‘The Lifespan of a Fact’: Making journalistic sausage

Mickey Solis, Lindsay Crouse and Derek Speedy in “The Lifespan of a Fact.” Photo: Jason Grow

GLOUCESTER – In a universe where there is even such a term as “alternative facts,” the mere title “The Lifespan of a Fact” conjures up battles between opposing forces firing at each other, each one using as a shield the First Amendment of the United States Constitution.

But in this instance – the Gloucester Stage Company’s regional premiere of the play – the battle is joined over the importance of facts when it comes to a story that aspires to – or appears to aspire to – journalistic standards.

 “The Lifespan of a Fact” had a packed 16-week run at Studio 54 in New York last winter with the estimable Cherry Jones, Daniel Radcliffe and Bobby Cannavale.

The GSC cast features Lindsay Crouse, a summer resident of Gloucester, who has authored a series of memorable performances at the seaside theater; Mickey Solis, who does most of his work in NYC; and recent Harvard grad Derek Speedy, directed by Sam Weisman, in the tale of a  writer and a young fact-checker assigned to vet an important piece of work for a magazine editor feeling the heat to deliver the piece on time

The play, written by Jeremy KarekenDavid Murrell, and Gordon Farrell, is based on the 2012 essay/book by John D’Agata and Jim Fingal, the writer and fact-checker played by Solis and Speedy in the play.

Magazine editor Emily Penrose (Crouse) would love to have what appears to be new piece written by D’Aagata in her next edition, but deadline looms in just five days and the complicated piece calls for some serious fact-checking in a job that could take all of the upcoming weekend.

Into her office walks Fingal, who bubbles with enthusiasm and a can-do attitude, but is also young and inexperienced save for his Harvard Crimson background. He accepts the task and right away gets off on the wrong foot in referencing D’Agata’s work as an “article” instead of the author’s preferred “essay.”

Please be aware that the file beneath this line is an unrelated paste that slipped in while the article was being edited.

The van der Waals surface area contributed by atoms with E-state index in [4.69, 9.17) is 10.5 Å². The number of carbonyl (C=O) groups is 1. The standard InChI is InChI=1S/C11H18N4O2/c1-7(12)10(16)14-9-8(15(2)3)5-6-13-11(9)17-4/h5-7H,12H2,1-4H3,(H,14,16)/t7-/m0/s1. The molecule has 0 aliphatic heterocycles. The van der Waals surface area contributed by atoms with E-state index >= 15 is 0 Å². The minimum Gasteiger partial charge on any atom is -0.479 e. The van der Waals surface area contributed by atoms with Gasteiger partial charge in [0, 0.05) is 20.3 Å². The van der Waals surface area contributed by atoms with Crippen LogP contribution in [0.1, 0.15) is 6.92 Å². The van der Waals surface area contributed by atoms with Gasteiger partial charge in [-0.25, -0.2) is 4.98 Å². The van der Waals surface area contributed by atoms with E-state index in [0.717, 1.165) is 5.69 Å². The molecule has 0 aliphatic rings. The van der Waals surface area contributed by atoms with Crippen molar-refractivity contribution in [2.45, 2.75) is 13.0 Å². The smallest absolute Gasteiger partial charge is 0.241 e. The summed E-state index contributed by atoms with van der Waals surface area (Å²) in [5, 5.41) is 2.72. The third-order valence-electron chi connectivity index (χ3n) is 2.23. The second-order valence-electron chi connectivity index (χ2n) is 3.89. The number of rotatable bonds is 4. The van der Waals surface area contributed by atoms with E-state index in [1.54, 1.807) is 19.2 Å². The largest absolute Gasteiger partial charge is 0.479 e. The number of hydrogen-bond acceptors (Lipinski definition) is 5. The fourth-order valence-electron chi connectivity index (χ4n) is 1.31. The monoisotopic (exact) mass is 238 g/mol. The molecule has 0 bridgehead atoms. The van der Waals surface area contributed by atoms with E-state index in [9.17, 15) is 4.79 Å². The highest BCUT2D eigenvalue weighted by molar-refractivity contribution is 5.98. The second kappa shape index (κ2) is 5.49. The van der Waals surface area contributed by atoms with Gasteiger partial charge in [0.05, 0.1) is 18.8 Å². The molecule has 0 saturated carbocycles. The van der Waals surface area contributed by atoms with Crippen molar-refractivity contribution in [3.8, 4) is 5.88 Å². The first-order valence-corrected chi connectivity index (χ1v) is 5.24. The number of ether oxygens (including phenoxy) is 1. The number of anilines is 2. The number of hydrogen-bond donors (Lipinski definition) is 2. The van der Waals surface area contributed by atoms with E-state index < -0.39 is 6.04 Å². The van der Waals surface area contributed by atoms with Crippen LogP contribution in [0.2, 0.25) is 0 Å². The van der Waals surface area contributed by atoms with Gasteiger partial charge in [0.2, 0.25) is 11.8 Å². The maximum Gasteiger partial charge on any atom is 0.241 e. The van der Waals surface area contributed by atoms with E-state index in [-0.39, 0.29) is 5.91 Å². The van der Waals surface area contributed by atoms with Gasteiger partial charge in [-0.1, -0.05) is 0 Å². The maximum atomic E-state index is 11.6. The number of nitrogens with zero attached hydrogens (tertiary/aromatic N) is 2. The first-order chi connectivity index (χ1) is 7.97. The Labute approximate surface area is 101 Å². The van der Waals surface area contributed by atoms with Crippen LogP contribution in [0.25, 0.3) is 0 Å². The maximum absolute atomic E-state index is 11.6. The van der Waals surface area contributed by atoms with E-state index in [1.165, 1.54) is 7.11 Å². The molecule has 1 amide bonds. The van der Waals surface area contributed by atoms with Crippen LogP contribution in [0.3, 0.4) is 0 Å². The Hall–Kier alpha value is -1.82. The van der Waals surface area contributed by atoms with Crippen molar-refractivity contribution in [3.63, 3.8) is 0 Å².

At first, D’Agata comes across as smug and arrogant in his declarations and his passionate protection of his work with statements such as “I’m not a journalist. I’m an essayist.” Or later, while wrestling over whether a certain number is accurate: “I’m not interested in accuracy. I’m interested in truth.”

But he has made certain promises to the family of the boy who has committed suicide, the centerpiece of his essay, and he is determined to keep them.

The problems, for Fingal, come when D’Agata is referencing human lives and actual events that can easily be checked, and the legal problems that can ensure if you have decided to fudge the facts to better tell the story.

The young Fingal eagerly tears into the task but after several days into the process, he is still trying to vet the first few lines of the story. The stakes are amped up again when he shows up unexpectedly at D’Agata’s home in Las Vegas to go toe-to-toe with the writer.

As the clock starts ticking down to zero and Penrose is faced with the possibility of having to plug in a puff piece about Congressional wives, the stakes are raised when she is forced to go out to Las Vegas  to referee the increasingly intense sparring between D’Agata and Fingal that threatens to derail the piece.

As D’Agata and Fingal takes turns stating their cases with dialogue that is snappy, smart, fast, funny, and engaging, the process of melding the creative process with the facts reveals itself.

Will Penrose’s devotion to the facts waver when faced with reality, and deadline rears its ugly head?

Director Weisman ratchets up the pacing and it becomes breathless as an overhead screen clicks off the days remaining to deadline one by one.  

 As someone who has been through the fact-checking process a few times for magazines and many thousands of times in 43 years as a journalist, it was fun to see both the heat and the light involved in the making of an important magazine piece, which, in the end, is very akin to making sausage.  

The Gloucester Stage Company production of “The Lifespan of a Fact.” Written by Jeremy KarekenDavid Murrell, and Gordon Farrell, Based on the essay/book by John D’Agata and Jim Fingal; Directed by Sam Weisman; Scenic Design, J. Michael Griggs; Lighting Design, Marcy Barbeau; Costume Design, Gail Astrid Buckley; Sound Design, Dewey Dellay; Props Design, Lauren Corcuera; Stage Manager, Marsha Smith; Assistant Stage Manager, Olivia Paluzzi. Through  Sept. 22 at Gloucester Stage Company, 267 E. Main Street, Gloucester. gloucesterstage.com.